The Patch column by Mark Konkol: "Will County Deputy Chief's Petty Punishment Won't Stop Reporter" . . . "Patch reporter John Ferak doesn't have time to worry about the slanderous untruths spewed about him on the local radio airwaves by Will County Sheriff's Department Deputy Chief Dan Jungles. He's too busy writing stories that cops and politicians don't want readers and residents to know about. So, I'll defend Ferak from Jungles' ridiculous rants on WJOL 1340 AM's Slocum In The Morning Show. The deputy chief actually accused Ferak of 'interfering' with a homicide investigation by reporting details about a body that showed up at the morgue."

St. Louis Post-Dispatch: "East St. Louis leaders impose curfew in wake of shootings of 7, including a child"

Daily Herald: "DuPage deputy wins $7.5 million judgment for spinal injury suffered in training" . . . "Hakim underwent emergency surgery and has recovered enough to return to work for the sheriff's office, where he is now assigned to a U.S. Marshals fugitive task force. But the injury has affected his ability to run his side business, a martial arts studio, Scanlan said."

Lake County News-Sun column by Cliff Ward: "Wauconda police officer credited with putting squad car into path of wrong-way driver"

Southern Illinoisan: "'Black Lives Matter' protesters met by 'Blue Lives Matter' cluster in Herrin" . . . "Less than two weeks after Kiveon Crawford, a young Black man, was arrested and stunned with a Taser, Black Lives Matter protesters took to the streets of Herrin Thursday with megaphones and signs calling for police reform. They were met in front of City Hall by “Blue Lives Matter” sympathizers who stared down Crawford’s supporters just yards away for the duration of their protest."

Aug. 31 - Sept. 6, 2021

The Trace, in partnership with Injustice Watch, by Lakeidra Chavis: "The Problems With Chicago’s Gang-Centric Narrative of Gun Violence" . . . "The Trace analyzed incident data for nearly 34,000 shootings and found that in the past decade, detectives labeled fewer than three in 10 of them gang-related. Police categorized the cases this way even in instances when they didn’t have enough information to make an arrest. Data shows that police did not identify a cause or motive in the majority of incidents."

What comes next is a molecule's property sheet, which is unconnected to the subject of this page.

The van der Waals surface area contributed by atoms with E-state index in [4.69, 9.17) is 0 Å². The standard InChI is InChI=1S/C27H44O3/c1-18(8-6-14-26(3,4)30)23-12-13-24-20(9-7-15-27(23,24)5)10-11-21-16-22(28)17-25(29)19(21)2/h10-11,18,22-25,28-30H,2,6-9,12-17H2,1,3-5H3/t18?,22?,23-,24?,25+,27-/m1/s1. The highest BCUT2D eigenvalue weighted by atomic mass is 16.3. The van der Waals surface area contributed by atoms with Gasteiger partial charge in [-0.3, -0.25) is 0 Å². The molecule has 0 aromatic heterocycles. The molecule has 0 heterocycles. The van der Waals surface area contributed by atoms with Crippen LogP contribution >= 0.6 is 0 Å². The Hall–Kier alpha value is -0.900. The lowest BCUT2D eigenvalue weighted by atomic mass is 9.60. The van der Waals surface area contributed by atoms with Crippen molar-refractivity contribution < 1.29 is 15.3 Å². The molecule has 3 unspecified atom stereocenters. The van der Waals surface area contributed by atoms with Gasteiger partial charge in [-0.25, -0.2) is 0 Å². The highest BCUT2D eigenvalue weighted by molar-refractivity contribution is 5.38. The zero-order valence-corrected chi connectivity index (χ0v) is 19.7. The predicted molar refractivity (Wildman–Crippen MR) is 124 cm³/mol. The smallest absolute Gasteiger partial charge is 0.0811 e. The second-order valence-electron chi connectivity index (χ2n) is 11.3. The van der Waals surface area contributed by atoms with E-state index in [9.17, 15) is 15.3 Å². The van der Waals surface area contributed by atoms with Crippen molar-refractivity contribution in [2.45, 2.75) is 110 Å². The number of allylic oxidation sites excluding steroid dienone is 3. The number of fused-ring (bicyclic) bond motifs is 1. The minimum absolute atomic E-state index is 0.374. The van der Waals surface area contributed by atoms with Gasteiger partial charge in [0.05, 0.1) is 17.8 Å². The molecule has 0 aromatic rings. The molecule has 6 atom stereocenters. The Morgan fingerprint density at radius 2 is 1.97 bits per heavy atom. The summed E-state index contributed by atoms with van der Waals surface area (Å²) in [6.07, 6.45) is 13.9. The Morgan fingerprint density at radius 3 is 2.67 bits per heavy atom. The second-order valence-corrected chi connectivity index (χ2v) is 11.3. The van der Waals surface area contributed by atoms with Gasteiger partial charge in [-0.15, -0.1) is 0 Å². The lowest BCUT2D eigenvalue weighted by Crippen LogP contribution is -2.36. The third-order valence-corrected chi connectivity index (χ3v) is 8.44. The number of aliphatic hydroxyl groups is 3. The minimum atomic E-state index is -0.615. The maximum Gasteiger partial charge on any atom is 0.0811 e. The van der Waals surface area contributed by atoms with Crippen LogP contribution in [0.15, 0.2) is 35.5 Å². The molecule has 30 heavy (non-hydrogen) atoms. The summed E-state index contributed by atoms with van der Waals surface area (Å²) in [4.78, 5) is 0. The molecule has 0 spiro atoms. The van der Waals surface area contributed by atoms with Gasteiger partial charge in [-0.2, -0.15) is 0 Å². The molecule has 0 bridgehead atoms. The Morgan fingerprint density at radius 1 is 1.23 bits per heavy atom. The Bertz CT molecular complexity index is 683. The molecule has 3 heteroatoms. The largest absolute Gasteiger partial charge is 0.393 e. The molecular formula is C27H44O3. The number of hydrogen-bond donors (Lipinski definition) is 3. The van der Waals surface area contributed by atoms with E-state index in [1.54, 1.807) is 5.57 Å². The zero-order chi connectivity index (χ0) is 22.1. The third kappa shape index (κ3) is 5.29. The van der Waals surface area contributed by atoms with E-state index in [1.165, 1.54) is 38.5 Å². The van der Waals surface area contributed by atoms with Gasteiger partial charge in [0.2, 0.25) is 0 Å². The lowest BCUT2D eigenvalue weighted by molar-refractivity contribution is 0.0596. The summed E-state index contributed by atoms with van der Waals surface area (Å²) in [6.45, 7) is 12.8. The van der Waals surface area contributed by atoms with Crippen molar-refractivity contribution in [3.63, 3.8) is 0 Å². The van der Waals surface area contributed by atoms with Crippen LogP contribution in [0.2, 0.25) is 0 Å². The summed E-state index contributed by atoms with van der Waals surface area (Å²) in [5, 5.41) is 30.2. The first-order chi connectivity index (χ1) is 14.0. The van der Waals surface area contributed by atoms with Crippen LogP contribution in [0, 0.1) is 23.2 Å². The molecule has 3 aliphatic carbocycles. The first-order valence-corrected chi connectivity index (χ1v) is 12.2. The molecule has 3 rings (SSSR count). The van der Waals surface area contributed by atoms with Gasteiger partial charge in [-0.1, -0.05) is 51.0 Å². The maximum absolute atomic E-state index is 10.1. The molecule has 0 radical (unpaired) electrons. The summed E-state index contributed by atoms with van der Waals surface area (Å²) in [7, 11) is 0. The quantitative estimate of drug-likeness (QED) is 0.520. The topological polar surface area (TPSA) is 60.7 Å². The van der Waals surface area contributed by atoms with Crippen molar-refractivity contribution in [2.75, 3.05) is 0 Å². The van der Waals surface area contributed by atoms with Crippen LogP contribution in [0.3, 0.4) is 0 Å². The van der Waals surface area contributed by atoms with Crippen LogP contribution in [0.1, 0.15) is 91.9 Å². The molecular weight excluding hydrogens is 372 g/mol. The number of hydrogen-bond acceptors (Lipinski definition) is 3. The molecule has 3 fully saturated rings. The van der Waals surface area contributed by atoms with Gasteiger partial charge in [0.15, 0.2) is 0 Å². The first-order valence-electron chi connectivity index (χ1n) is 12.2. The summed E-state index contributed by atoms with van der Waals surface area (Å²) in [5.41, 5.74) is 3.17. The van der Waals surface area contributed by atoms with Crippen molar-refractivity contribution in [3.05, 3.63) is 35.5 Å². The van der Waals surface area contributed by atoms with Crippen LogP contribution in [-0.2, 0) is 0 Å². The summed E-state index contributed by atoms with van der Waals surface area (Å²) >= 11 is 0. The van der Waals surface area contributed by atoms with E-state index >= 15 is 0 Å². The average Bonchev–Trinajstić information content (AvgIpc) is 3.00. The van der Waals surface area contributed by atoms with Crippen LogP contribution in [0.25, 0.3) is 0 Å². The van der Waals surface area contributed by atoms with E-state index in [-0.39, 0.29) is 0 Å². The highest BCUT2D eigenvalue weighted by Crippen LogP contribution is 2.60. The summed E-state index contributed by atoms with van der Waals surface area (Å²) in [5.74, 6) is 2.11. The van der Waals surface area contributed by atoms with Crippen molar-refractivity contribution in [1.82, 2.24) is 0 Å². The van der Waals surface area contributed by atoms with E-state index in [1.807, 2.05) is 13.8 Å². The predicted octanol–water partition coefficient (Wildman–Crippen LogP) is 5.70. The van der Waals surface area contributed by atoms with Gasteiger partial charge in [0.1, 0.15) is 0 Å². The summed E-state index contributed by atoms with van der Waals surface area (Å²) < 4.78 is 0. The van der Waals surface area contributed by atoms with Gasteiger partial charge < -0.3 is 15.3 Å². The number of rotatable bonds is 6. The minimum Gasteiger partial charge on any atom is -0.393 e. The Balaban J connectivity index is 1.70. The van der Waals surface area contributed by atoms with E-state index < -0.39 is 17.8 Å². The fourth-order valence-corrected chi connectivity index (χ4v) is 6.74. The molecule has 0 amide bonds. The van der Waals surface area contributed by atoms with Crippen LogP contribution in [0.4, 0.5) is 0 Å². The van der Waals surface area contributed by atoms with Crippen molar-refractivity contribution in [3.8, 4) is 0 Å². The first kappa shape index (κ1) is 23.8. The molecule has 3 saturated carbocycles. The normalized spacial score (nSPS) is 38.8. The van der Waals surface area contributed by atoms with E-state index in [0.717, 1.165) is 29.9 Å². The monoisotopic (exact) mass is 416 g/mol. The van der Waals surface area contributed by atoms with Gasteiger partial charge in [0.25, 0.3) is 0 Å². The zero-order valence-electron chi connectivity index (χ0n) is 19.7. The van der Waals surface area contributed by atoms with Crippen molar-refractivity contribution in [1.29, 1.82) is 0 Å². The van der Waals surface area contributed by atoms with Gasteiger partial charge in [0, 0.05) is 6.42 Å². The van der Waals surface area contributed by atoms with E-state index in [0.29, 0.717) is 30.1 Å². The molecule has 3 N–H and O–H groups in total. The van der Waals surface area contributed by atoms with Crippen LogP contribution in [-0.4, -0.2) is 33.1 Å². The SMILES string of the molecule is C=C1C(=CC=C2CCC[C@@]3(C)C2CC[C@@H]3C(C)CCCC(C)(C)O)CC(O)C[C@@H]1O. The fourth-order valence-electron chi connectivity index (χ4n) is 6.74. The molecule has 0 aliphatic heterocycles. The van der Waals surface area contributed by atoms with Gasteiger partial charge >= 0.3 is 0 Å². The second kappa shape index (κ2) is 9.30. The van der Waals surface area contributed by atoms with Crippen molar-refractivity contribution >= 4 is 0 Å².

The Trace, in partnership with WBEZ's Reset, by Mary Hall, Meha Ahmad and Lakeidra Chavis: "Chicagoans on What’s Needed to Help Survivors — and Their Communities — Heal From Gun Violence"
WBEZ: "At Summer’s End, Chicago Murders Are Outpacing Any Year In A Quarter Century" . . . "'Young men feel in fear of their lives,' said Lance Williams, a Northeastern Illinois University professor of urban community studies who works with street outreach groups on the city’s South and West sides. 'They’re getting guns to try to protect themselves.' Williams said street gangs traditionally had just one or two guns stashed away for sharing among members. 'Now it’s like everybody — every person that you know — has got a gun,' he said."
Chicago Sun-Times commentary by Chicago Alderman Matt O'Shea and Susan Lee: "Chicago’s public safety crisis threatens our whole city" . . . "Chicago cannot continue down this road, with a demoralized and understaffed police department and an under-resourced network of violence prevention groups."
CBS News by Charlie De Mar: "Illegal gun purchases fueling violence in Chicago" . . . "The Justice Department launched in July a strike forces in Chicago and four other U.S. cities to fight gun trafficking. 'Our straw purchasers are savvy and their intent is to deceive a firearms dealer,' said Kristen de Tineo, special agent in charge of Chicago's ATF office. 'It is a major cornerstone of our trafficking strategy to identify those straw purchases.'"
WTTW by Matt Masterson: "Chicago Outpacing 2020 Shooting, Homicide Totals Through End of August"
Crain's Chicago Business: "Summer ending with increase in violence" . . . "Earlier this summer, Mayor Lori Lightfoot and Chicago Police Superintendent David Brown expressed optimism they were making a dent in violent crime rates that rivaled last year's highs. But as the summer wraps up, year-to-date shootings and killings are outpacing last year's deadly surge."

WBBM-TV: "Antiviolence Advocates Fast, Pray, And Plead For Help Amid Labor Day Weekend Spike In Chicago Gun Violence"
WMAQ-TV, NBC5 Chicago: "Chicago Police Detail Labor Day Weekend Safety Strategies"

Chicago Tribune: "Mom of slain boy, 4, pleads for public’s help after son fatally shot while visiting Chicago: ‘Somebody needs to step up and say something’" . . . "In a telephone interview with the Tribune on Monday, his mother, Angela Gregg, described her son as gifted. She pleaded for help from the public, asking anyone with information about her son’s killer to contact police. 'They murdered my baby,' she said."
Chicago Sun-Times: "4-year-old boy among 5 killed in Chicago shootings since Friday evening; 53 others wounded" . . . "Lightfoot said the focus has to be on gangs in the city’s neighborhoods and added that her office will reveal initiatives 'in the coming days' focused on gun violence but did not provide more details on those plans."